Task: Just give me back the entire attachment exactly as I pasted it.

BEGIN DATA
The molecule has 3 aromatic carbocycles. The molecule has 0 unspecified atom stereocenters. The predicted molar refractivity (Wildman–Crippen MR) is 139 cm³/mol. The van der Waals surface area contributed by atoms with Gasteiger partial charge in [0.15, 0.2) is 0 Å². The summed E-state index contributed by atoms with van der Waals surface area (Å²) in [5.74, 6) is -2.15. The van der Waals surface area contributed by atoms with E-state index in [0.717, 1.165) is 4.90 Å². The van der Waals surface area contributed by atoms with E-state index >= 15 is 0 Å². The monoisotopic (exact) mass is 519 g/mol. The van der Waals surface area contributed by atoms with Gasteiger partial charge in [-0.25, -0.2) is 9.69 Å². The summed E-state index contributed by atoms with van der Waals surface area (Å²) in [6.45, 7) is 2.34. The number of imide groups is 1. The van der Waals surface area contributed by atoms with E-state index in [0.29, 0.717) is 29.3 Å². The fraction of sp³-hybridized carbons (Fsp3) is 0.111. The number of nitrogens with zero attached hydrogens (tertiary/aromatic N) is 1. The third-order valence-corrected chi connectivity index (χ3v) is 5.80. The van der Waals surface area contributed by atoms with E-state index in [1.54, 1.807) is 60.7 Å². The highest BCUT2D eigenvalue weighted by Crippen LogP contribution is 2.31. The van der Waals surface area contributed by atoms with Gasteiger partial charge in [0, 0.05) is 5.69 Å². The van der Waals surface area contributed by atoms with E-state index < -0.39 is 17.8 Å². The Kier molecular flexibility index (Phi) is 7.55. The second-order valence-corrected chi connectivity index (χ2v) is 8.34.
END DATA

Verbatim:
The molecule has 3 aromatic carbocycles. The molecule has 0 unspecified atom stereocenters. The predicted molar refractivity (Wildman–Crippen MR) is 139 cm³/mol. The van der Waals surface area contributed by atoms with Gasteiger partial charge in [0.15, 0.2) is 0 Å². The summed E-state index contributed by atoms with van der Waals surface area (Å²) in [5.74, 6) is -2.15. The van der Waals surface area contributed by atoms with E-state index in [0.717, 1.165) is 4.90 Å². The van der Waals surface area contributed by atoms with E-state index >= 15 is 0 Å². The monoisotopic (exact) mass is 519 g/mol. The van der Waals surface area contributed by atoms with Gasteiger partial charge in [-0.25, -0.2) is 9.69 Å². The summed E-state index contributed by atoms with van der Waals surface area (Å²) in [6.45, 7) is 2.34. The number of imide groups is 1. The van der Waals surface area contributed by atoms with E-state index in [0.29, 0.717) is 29.3 Å². The fraction of sp³-hybridized carbons (Fsp3) is 0.111. The number of nitrogens with zero attached hydrogens (tertiary/aromatic N) is 1. The third-order valence-corrected chi connectivity index (χ3v) is 5.80. The van der Waals surface area contributed by atoms with E-state index in [1.54, 1.807) is 60.7 Å². The highest BCUT2D eigenvalue weighted by Crippen LogP contribution is 2.31. The van der Waals surface area contributed by atoms with Gasteiger partial charge in [0, 0.05) is 5.69 Å². The van der Waals surface area contributed by atoms with E-state index < -0.39 is 17.8 Å². The Kier molecular flexibility index (Phi) is 7.55. The second-order valence-corrected chi connectivity index (χ2v) is 8.34.